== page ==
My first criterion is: Does every vote count / is every vote counted? With TMPR, as in all forms of instant run-off voting (IRV), you can get a situation where some of the votes are ‘not counted’ and therefore don’t count towards the final result: second-preference votes that are not needed to produce the final result, i.e. where two parties have already won the seats available based on first preferences. However, unlike AV, it is quite simple to include the second preferences in the presentation of the election results, even if those preferences haven’t been used, whereas it’s not the proposal, under AV, to publish the totals of all the preferences for all the parties.

Providing the totals of first- and second-preference votes would enable people to compare the results for when only first preferences are counted with those when you combine them with second preferences. This would provide valuable information for analysing patterns of tactical voting and the degree to which voters for larger parties also support the smaller parties (by voting for them as their second choice), and vice-versa: the ways in which voters for the smaller parties switch their allegiance to the larger parties in their second preferences. This relates to the discussion below about the extent to which TMPR would enable voters to send a message to politicians.

The question, ‘Does every vote count?’, mainly implies ‘are there any wasted votes under TMPR?’; i.e. does every vote count towards the final result? Well, one significant advantage of TMPR over AV is that the run-off uses the second preferences of all voters to determine the result, and not just the second and subsequent preferences of a greater or smaller minority of voters, as in AV. This is fairer and more consistent.

In addition, a greater proportion of voters’ first preferences influence the result than under FPTP and AV. For a start, a party needs to obtain only over one-third of first preferences to be guaranteed a seat; and if two parties cross this threshold without obtaining more than half of the vote, this means that over two-thirds of voters’ first preferences have been used to determine the winners of the election. If one party does gain over 50% of first preferences, this still means that the very minimum quota of first preferences that can influence the result is 50% plus one vote. This is in contrast to AV, where – despite what is generally said – the winner can still obtain the support of only a minority of voters, and even then, this is only on the basis of votes transferred from other parties.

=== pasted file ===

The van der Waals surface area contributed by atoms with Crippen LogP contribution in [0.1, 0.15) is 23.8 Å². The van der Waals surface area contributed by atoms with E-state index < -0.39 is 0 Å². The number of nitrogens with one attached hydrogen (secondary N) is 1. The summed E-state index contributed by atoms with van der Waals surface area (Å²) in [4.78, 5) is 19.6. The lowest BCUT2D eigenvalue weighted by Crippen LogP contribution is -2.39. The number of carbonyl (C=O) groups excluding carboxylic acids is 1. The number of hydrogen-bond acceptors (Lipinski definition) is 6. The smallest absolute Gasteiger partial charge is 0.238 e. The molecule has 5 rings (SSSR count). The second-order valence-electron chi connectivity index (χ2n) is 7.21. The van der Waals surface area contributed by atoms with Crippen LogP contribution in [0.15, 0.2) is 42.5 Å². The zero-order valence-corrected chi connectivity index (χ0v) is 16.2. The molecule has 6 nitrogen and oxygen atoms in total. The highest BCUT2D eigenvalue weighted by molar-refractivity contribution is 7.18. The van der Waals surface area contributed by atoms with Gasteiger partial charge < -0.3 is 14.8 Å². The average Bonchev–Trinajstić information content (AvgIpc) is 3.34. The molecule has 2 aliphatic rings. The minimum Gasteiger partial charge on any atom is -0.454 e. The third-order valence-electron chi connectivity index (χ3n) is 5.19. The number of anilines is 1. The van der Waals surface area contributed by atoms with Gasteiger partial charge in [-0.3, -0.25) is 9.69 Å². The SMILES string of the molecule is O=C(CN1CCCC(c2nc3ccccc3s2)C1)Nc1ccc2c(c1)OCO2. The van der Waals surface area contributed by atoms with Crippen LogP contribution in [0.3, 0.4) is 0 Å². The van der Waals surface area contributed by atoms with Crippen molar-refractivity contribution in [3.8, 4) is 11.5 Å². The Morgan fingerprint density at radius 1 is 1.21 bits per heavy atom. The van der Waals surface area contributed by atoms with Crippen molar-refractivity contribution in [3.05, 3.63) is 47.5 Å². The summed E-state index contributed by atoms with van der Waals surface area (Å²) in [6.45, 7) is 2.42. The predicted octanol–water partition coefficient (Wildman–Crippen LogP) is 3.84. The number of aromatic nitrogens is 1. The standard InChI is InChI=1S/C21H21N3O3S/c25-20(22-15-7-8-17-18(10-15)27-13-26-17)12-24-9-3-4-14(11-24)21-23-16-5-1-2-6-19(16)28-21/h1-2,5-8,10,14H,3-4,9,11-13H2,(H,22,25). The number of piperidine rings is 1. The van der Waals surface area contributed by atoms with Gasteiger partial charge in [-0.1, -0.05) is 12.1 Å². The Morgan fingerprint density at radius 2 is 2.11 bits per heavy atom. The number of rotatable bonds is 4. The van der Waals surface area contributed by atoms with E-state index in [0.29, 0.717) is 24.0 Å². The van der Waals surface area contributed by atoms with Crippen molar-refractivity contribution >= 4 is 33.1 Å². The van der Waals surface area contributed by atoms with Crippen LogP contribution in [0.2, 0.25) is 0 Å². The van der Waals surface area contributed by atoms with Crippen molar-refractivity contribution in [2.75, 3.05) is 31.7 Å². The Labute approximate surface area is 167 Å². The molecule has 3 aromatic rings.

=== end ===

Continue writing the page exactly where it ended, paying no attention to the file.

Then, if second preferences come into play, this means that the votes of an even broader cross-section of the electorate are involved in shaping the result. One of the reasons for allowing second-preference votes for a party that has already secured one seat (by winning over 1/3 of first preferences) to enable that party in theory to win over 50% of combined first and second preferences (and thereby win both seats) is to provide an extra incentive for voters to use their second preferences for other parties. Otherwise, voters who had awarded their first preference to the party likely to finish second in the ballot (e.g. Labour) might be tempted to ‘bullet vote’, i.e. not indicate a second preference in case that damaged the prospects of their first preference in the run-off. However, as that could run the risk of allowing the leading party (e.g. the Tories) to win both seats (for instance, by capitalising on second-preference support from Lib Dem voters), voters of this sort would have a motivation for using their second preference, even if this were for a party that did not stand a chance of catching up with their first-preference party (e.g. the Greens). You could call this a ‘wasted vote’; but those votes could in fact be for minor parties that such voters genuinely sympathised with, and this mechanism would then provide a means to boost the support that minor parties receive.